A futuristic tale in which the people of Ireland wage war as if it were the Middle Ages.
Almost 2,000 years from now, humankind has long since abandoned the machines that nearly destroyed the Earth and has reverted to stateless, clan-based forms of government. In the Province of the Twenty Clans in southeastern Ireland, citizens generally lead simple lives filled with music, poetry, good food and strong ale. But they are under constant threat from raiders to the north, where unusually cold weather has shut down agricultural production and caused a famine. This enjoyable debut novel from O’Shiel—filled with battles involving swords, bows, catapults and wooden ships—could almost be mistaken for historical fiction set in the Middle Ages or earlier, if not for the enlightened attitudes about gender roles. O’Shiel introduces a host of well-developed major and minor characters, including Conor Laigain, a reluctant soldier who takes over command of the Province’s field army. Meanwhile, his fiancée Mairin Fotharta, a captain in the nearly all-female navy, sails four warships down to Santander, Spain, to fight alongside Cornish, Welsh and Breton allies. In between battles with bad guys who are about as nameless and faceless as orcs in a Tolkien novel, libidos rage, love triangles form and friendships are tested. A map would have been helpful for following the action, and at times certain characters make decisions with unrealistic impulsiveness. The book would also benefit from additional proofreading for spelling and grammar mistakes. Yet despite these flaws, O’Shiel writes with charm and conviction that makes the work stand out from other similarly grandiose works of fantasy.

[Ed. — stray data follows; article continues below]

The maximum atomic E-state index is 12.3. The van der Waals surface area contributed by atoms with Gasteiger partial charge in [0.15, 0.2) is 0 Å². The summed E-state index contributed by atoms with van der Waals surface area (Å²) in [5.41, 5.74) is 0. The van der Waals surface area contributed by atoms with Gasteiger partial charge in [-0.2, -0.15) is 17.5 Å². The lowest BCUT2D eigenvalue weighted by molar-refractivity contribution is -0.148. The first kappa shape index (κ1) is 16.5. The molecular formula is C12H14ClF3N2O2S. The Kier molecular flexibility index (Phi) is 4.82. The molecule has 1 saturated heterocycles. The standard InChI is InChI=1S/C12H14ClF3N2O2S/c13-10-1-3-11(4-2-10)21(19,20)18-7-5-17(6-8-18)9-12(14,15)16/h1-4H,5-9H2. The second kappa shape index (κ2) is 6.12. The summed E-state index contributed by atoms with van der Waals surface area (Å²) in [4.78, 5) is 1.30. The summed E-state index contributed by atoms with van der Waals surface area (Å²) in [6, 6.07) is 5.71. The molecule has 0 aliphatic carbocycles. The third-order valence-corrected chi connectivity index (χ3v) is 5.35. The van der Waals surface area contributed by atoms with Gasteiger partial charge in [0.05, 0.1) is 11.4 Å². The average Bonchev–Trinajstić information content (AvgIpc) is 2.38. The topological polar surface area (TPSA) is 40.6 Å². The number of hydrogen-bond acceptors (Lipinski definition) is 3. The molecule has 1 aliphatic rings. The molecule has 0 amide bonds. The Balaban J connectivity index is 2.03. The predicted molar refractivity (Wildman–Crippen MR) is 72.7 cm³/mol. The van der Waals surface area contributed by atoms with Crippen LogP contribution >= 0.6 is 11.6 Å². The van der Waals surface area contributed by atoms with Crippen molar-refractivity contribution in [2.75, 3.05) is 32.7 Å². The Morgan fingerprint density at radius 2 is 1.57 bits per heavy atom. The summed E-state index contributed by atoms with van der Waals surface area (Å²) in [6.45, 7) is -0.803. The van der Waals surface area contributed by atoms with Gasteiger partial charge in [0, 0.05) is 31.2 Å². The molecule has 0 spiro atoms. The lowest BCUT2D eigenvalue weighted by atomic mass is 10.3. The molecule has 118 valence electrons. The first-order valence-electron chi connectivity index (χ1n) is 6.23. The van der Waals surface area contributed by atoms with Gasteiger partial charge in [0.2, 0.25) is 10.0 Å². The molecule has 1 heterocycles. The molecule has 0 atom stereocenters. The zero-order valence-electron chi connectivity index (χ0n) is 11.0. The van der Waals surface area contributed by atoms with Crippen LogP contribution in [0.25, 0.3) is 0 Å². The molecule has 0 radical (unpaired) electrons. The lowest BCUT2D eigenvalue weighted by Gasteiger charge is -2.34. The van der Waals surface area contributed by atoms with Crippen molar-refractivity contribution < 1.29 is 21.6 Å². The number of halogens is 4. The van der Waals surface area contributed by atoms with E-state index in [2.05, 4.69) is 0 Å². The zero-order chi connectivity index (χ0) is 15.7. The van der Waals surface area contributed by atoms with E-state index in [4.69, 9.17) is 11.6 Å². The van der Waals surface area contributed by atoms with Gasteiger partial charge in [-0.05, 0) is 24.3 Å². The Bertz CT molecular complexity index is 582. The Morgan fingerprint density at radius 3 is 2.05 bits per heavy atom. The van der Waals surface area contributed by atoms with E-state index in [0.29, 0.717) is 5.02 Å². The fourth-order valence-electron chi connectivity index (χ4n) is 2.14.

While the central conceit of the novel (a future where Irish clans speak the Celtic language, abandon Christianity and successfully fight with swords instead of modern weapons) is far-fetched, O’Shiel delivers a rich, engaging epic.